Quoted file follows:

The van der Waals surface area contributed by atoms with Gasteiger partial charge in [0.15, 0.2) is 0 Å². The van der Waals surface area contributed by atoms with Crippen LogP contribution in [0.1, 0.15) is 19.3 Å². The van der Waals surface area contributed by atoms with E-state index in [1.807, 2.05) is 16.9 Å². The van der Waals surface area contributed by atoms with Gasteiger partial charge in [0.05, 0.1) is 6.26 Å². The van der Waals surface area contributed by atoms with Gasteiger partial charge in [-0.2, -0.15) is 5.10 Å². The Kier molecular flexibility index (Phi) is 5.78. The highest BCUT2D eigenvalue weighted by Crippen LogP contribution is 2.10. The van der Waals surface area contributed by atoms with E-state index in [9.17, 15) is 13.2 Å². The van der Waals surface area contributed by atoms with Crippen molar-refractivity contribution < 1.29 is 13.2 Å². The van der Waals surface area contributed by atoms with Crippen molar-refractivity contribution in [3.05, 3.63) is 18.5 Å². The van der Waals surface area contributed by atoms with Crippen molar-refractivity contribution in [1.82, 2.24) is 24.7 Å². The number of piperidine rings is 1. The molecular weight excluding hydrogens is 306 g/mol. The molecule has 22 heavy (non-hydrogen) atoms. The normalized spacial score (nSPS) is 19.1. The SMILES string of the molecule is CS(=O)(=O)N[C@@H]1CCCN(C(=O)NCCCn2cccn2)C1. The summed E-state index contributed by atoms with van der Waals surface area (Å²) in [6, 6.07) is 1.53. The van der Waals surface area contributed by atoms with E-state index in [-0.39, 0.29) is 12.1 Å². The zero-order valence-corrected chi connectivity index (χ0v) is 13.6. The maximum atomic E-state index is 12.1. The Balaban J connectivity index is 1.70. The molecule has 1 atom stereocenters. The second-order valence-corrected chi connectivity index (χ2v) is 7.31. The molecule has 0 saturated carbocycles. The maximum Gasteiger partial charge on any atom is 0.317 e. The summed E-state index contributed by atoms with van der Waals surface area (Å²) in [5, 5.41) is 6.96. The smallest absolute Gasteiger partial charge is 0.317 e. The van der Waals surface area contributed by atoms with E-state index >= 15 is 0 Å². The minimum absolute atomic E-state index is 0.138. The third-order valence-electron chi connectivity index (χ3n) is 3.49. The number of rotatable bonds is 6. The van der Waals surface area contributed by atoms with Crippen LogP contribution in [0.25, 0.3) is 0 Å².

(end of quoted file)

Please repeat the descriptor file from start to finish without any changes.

The van der Waals surface area contributed by atoms with Gasteiger partial charge in [0.15, 0.2) is 0 Å². The van der Waals surface area contributed by atoms with Crippen LogP contribution in [0.1, 0.15) is 19.3 Å². The van der Waals surface area contributed by atoms with E-state index in [1.807, 2.05) is 16.9 Å². The van der Waals surface area contributed by atoms with Gasteiger partial charge in [0.05, 0.1) is 6.26 Å². The van der Waals surface area contributed by atoms with Gasteiger partial charge in [-0.2, -0.15) is 5.10 Å². The Kier molecular flexibility index (Phi) is 5.78. The highest BCUT2D eigenvalue weighted by Crippen LogP contribution is 2.10. The van der Waals surface area contributed by atoms with E-state index in [9.17, 15) is 13.2 Å². The van der Waals surface area contributed by atoms with Crippen molar-refractivity contribution < 1.29 is 13.2 Å². The van der Waals surface area contributed by atoms with Crippen molar-refractivity contribution in [3.05, 3.63) is 18.5 Å². The van der Waals surface area contributed by atoms with Crippen molar-refractivity contribution in [1.82, 2.24) is 24.7 Å². The number of piperidine rings is 1. The molecular weight excluding hydrogens is 306 g/mol. The molecule has 22 heavy (non-hydrogen) atoms. The normalized spacial score (nSPS) is 19.1. The SMILES string of the molecule is CS(=O)(=O)N[C@@H]1CCCN(C(=O)NCCCn2cccn2)C1. The summed E-state index contributed by atoms with van der Waals surface area (Å²) in [6, 6.07) is 1.53. The van der Waals surface area contributed by atoms with E-state index in [-0.39, 0.29) is 12.1 Å². The zero-order valence-corrected chi connectivity index (χ0v) is 13.6. The maximum atomic E-state index is 12.1. The Balaban J connectivity index is 1.70. The molecule has 1 atom stereocenters. The second-order valence-corrected chi connectivity index (χ2v) is 7.31. The molecule has 0 saturated carbocycles. The maximum Gasteiger partial charge on any atom is 0.317 e. The summed E-state index contributed by atoms with van der Waals surface area (Å²) in [5, 5.41) is 6.96. The smallest absolute Gasteiger partial charge is 0.317 e. The van der Waals surface area contributed by atoms with E-state index >= 15 is 0 Å². The minimum absolute atomic E-state index is 0.138. The third-order valence-electron chi connectivity index (χ3n) is 3.49. The number of rotatable bonds is 6. The van der Waals surface area contributed by atoms with Crippen LogP contribution in [0.25, 0.3) is 0 Å².